So, unless you or someone else can make a better case that that particular whole class of problems is not "real", I think I would not be willing to accept the tradeoff I described above. I would rather depend on myself and my training to not make a mistake than to rely on something that I really cannot predict or control to not happen.
     
  7. cerich

    cerich ScubaBoard Supporter ScubaBoard Supporter

    # of Dives: 5,000 - ∞
    Location: Georgia
    6,877
    3,946
    113
    Reality is just that.

    The reality is that the very low statistical chance of a burst disc or tank neck o ring failure lead to the isolation manifold as the solution for a very low statistical risk and introduced more potential failure points mechanically and also a much higher statistical risk of human failure and we have seen more death, injury and near calls with isolation manifolds than with non isolation manifolds.

    It has been a fantastic sales pitch that the entire industry (including me) bought into but reality has proven otherwise.

    However, people are people and most that firmly believe in something are loathe to change for fear of admission they made a bad decision when they bought into and will defend the decision.
     
    markmud likes this.
  8. helodriver87

    helodriver87 DIR Practitioner

    # of Dives: 500 - 999
    Location: Alabama
    332
    536
    93
    We're talking about it like it's this big cosmic thing. It's a valve. When you put on your tanks, check it like you do the other two. If it was closed, don't dive until you have a chance to verify that it's safe. That's it. That's the only mitigation necessary. People roll in with their O2 turned off on CCR, but I don't hear calls to remove O2 bottles because it's simpler to just dive SCR. A straight bar manifold removes actual redundancy from doubles. It creates a class of unsolvable problems. Removing the isolation valve because people don't do proper valve checks is the definition of a gear solution to a training problem.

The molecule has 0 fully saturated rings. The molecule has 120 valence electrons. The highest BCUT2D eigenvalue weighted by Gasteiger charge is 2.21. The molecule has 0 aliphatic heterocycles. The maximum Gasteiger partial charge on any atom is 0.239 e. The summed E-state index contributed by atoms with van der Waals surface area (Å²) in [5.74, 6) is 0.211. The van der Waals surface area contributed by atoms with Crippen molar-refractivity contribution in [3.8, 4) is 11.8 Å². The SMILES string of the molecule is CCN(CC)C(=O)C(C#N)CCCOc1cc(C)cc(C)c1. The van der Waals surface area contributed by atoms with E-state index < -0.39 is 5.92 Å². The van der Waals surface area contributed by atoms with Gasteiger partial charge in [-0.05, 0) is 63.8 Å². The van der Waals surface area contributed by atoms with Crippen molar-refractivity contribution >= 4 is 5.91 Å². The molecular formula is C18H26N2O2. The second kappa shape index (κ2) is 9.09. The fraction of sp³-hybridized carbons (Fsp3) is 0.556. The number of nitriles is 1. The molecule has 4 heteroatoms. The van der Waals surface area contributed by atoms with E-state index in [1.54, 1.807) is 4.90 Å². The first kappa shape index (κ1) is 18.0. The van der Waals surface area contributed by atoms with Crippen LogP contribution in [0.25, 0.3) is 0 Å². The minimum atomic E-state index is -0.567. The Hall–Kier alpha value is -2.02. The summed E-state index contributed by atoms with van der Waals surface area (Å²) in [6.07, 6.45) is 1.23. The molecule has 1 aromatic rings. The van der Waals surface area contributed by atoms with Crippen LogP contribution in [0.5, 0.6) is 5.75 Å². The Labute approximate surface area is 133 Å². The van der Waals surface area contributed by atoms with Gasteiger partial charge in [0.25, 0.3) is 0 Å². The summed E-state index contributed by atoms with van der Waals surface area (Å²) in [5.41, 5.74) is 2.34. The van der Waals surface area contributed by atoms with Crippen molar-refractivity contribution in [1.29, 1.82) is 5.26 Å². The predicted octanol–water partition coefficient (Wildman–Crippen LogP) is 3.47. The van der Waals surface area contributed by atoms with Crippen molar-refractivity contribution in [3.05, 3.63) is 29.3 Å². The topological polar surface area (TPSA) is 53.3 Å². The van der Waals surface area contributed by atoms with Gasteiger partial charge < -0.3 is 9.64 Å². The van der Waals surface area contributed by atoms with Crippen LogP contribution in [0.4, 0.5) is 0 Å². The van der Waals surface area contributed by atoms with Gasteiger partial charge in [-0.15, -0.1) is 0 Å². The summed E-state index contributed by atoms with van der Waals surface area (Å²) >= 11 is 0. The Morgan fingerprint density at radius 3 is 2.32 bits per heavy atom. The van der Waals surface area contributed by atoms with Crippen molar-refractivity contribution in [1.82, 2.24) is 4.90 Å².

9. stuartv

    stuartv Seeking the Light ScubaBoard Supporter

    # of Dives: 200 - 499
    Location: Manassas, VA
    9,120
    4,881
    113
    There is at least one near-miss that was described in an earlier post in this thread that would not have been mitigated by what you just posted.
     
  10. stuartv

    stuartv Seeking the Light ScubaBoard Supporter

    # of Dives: 200 - 499
    Location: Manassas, VA
    9,120
    4,881
    113
    I'm glad for this conversation. I'm not too proud to share my own shortcomings.

    I was teaching an Intro to Tech student this past weekend and we were going over failure scenarios. He asked me if it would not be just as good or better, when he hears bubbles, to turn off the isolator first, instead of turning off the actual post where he believes the bubbles are coming from.

    At the time, I did not have a good answer for why tuning off the post first is the way it is taught. I admitted that and told him that, since I didn't have a solid reason why the post first is better, I would have to fall back to, "because I don't have a solid answer and either way seems equally valid on paper, we're going to stick with doing it the way I was trained and the way I'm teaching you." I.e. turn off the post first.

    This discussion has now given me what I feel like is a solid answer for why we turn the post off first. The vast majority (maybe even all) of the times you have a failure to deal with, it's going to be something that is mitigated by turning off the post. If you turn off the isolator first, you still are going to have to turn off the post. Thus, by turning off the isolator first, all you've done is waste time and the gas you lost during that time. Basically, you will lose more gas by turning off the isolator first, rather than turning off the post first.

    The only time that would not be true is if you have a tank valve O-ring or burst disk blowout. And, those are so rare in comparison to other possible failures, that when we hear bubbles we start with the presumption that it will be addressed by turning off the post - because that is what the statistics tell us makes sense.
     

Share This Page